The interictal EEGs are characterized by the association of generalized and focal and multifocal anomalies |{diagram:cdds4.bmp}{caption:Interictal EEG abnormalities}{label:From left to right: Left posterior temporal spike-waves; left temporal posterior spike-waves spreading to the left hemisphere; right posterior temporal spike-waves spreading to the right hemisphere and vertex; left posterior temporal spike-waves associated to one right hemispheric spike-wave spreading to the left frontal area and vertex.}| as well as by a strong photosensitivity in a large proportion of cases (more than 40%) (Dravet et al 2002). The background is variable, often with an either transitory or permanent.


The patient was born on March 1, 1994. There was no family history of epilepsy, febrile convulsions, or pathological antecedents. The patient demonstrated normal psychomotor development. The first unilateral febrile seizure occurred at 10 months on the left side for about 10 minutes. EEG was normal, and the patient was treated with phenobarbital. Other convulsive seizures, febrile and afebrile, occurred in the following months, either generalized or lateralized on the left. At 13 months, myoclonias and brief atypical absences with progressive and jerky head fall or complete fall appeared several times a day. The child then started to self-stimulate by pattern fixation. She began walking at 10 months and talking at 11 months. Psychomotor development and hyperkinetic behavior then began to slow. CT and MRI scans were then performed, and biological investigations are normal. The EEGs showed numerous generalized spike-waves and polyspike waves. Different antiepileptic drugs were prescribed, but without success. Lamotrigine triggers a worsening of the seizures.

The child was referred to our center at 2 years 9 months of age. She had daily seizures consisting of atypical absences and clonic seizures, lateralized either on the left or on the right. She presented with a slight ataxia, diffuse hypotonia, and mild psychomotor retardation. She spoke in sentence fragments and played in a stereotyped manner, but interacted well socially. EEGs showed numerous generalized spike-waves and polyspike waves: background at 5 Hz to 6 Hz, generalized spike-waves and polyspike waves that increased during sleep, associated with multifocal anomalies. No effect of intermittent photic stimulation. Numerous atypical absences were recorded that were spontaneous or elicited by patterns. One right hemiclonic seizure was recorded during 1 minute, followed by a brief right motor deficit, which is typical for severe myoclonic epilepsy in infancy. The slight degree of mental deficit may be explained by the epileptic status as well as the absence of prolonged seizures during the course of the disease.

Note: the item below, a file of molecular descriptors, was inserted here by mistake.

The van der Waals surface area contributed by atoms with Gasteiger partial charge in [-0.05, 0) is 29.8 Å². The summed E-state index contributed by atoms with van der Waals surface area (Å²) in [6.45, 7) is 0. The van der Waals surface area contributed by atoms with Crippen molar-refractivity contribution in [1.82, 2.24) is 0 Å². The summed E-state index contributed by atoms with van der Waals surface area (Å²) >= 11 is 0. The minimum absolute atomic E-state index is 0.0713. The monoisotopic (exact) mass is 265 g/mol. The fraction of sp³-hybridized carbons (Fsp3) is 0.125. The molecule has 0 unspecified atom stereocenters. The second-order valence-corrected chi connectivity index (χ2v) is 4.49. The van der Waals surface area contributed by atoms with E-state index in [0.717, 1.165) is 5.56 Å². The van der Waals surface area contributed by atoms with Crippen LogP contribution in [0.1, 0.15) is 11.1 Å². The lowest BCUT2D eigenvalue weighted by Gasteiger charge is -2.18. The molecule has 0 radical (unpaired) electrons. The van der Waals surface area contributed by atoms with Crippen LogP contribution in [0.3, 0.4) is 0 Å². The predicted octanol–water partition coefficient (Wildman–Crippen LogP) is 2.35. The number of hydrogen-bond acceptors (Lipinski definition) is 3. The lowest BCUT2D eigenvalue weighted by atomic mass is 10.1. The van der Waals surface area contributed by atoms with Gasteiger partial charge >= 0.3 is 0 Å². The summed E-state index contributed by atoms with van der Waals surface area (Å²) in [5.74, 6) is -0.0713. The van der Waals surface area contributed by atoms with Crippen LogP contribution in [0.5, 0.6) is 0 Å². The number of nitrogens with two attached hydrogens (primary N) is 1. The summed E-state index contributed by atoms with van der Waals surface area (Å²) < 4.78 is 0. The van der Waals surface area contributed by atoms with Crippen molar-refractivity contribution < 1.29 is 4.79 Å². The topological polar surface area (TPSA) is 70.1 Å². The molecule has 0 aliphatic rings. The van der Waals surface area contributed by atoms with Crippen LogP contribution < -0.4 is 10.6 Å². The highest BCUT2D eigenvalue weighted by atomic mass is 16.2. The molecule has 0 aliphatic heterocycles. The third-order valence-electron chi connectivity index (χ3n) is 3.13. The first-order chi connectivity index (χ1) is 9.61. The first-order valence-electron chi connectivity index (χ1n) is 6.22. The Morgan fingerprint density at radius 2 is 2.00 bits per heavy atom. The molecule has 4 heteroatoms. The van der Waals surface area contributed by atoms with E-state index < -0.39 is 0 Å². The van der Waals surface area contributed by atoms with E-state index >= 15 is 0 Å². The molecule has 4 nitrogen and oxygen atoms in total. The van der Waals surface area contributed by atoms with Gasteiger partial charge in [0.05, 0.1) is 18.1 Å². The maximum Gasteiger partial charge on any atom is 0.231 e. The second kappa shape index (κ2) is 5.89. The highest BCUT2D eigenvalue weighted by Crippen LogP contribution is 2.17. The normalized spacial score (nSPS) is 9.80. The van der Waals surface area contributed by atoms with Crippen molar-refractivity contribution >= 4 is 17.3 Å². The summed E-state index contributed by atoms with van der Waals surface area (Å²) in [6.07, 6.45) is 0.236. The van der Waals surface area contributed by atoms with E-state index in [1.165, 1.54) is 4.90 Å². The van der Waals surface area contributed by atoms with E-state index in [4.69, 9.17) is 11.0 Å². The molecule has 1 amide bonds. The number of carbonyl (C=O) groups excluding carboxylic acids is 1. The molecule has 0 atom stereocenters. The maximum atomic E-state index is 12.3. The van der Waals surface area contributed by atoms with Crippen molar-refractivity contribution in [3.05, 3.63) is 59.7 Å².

Severe myoclonic epilepsy in infancy is not associated with previous significant brain pathology. Neuroimaging studies have occasionally shown diffuse atrophy, but no specific abnormalities have emerged and the majority of patients have shown no abnormalities on CT or MR scanning. Although the first neuropathologic description of severe myoclonic epilepsy of infancy revealed microdysgenesis of cerebral cortex and cerebellum and malformation of the spinal cord (Renier and Renkawek 1990), no other such abnormalities have subsequently been reported. When performed muscular and skin biopsies were negative (Guerrini and Dravet 1998). The most probable etiological background is of genetic nature.